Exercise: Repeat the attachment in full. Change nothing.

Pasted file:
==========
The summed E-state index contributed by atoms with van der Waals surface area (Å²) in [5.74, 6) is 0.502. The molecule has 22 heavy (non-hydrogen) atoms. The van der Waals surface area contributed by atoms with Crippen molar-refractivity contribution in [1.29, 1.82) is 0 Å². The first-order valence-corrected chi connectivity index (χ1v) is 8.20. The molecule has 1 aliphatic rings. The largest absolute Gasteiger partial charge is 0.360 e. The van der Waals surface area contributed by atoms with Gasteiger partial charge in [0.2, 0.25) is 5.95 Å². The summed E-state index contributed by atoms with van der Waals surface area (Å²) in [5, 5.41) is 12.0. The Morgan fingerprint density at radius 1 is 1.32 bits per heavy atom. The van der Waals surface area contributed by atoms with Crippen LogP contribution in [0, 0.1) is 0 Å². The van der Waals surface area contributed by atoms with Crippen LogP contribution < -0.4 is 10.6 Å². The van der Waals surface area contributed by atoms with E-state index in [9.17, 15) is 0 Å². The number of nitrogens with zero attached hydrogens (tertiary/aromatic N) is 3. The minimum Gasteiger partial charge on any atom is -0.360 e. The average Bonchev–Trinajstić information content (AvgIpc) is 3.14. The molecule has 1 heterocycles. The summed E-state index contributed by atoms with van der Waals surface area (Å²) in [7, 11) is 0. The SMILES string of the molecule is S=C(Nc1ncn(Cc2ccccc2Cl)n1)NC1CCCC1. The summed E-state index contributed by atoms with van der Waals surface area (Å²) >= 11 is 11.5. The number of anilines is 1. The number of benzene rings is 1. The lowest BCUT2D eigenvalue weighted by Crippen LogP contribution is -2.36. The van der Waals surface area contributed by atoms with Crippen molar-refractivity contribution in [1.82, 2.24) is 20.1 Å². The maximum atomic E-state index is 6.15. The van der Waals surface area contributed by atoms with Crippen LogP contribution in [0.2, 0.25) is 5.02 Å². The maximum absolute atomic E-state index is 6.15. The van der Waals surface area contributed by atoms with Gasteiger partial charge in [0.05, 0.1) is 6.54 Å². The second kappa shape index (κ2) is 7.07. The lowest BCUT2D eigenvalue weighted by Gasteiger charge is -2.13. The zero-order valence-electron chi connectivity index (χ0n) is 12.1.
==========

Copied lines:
The summed E-state index contributed by atoms with van der Waals surface area (Å²) in [5.74, 6) is 0.502. The molecule has 22 heavy (non-hydrogen) atoms. The van der Waals surface area contributed by atoms with Crippen molar-refractivity contribution in [1.29, 1.82) is 0 Å². The first-order valence-corrected chi connectivity index (χ1v) is 8.20. The molecule has 1 aliphatic rings. The largest absolute Gasteiger partial charge is 0.360 e. The van der Waals surface area contributed by atoms with Gasteiger partial charge in [0.2, 0.25) is 5.95 Å². The summed E-state index contributed by atoms with van der Waals surface area (Å²) in [5, 5.41) is 12.0. The Morgan fingerprint density at radius 1 is 1.32 bits per heavy atom. The van der Waals surface area contributed by atoms with Crippen LogP contribution in [0, 0.1) is 0 Å². The van der Waals surface area contributed by atoms with Crippen LogP contribution < -0.4 is 10.6 Å². The van der Waals surface area contributed by atoms with E-state index in [9.17, 15) is 0 Å². The number of nitrogens with zero attached hydrogens (tertiary/aromatic N) is 3. The minimum Gasteiger partial charge on any atom is -0.360 e. The average Bonchev–Trinajstić information content (AvgIpc) is 3.14. The molecule has 1 heterocycles. The summed E-state index contributed by atoms with van der Waals surface area (Å²) in [7, 11) is 0. The SMILES string of the molecule is S=C(Nc1ncn(Cc2ccccc2Cl)n1)NC1CCCC1. The summed E-state index contributed by atoms with van der Waals surface area (Å²) >= 11 is 11.5. The number of anilines is 1. The number of benzene rings is 1. The lowest BCUT2D eigenvalue weighted by Crippen LogP contribution is -2.36. The van der Waals surface area contributed by atoms with Crippen molar-refractivity contribution in [1.82, 2.24) is 20.1 Å². The maximum atomic E-state index is 6.15. The van der Waals surface area contributed by atoms with Crippen LogP contribution in [0.2, 0.25) is 5.02 Å². The maximum absolute atomic E-state index is 6.15. The van der Waals surface area contributed by atoms with Gasteiger partial charge in [0.05, 0.1) is 6.54 Å². The second kappa shape index (κ2) is 7.07. The lowest BCUT2D eigenvalue weighted by Gasteiger charge is -2.13. The zero-order valence-electron chi connectivity index (χ0n) is 12.1.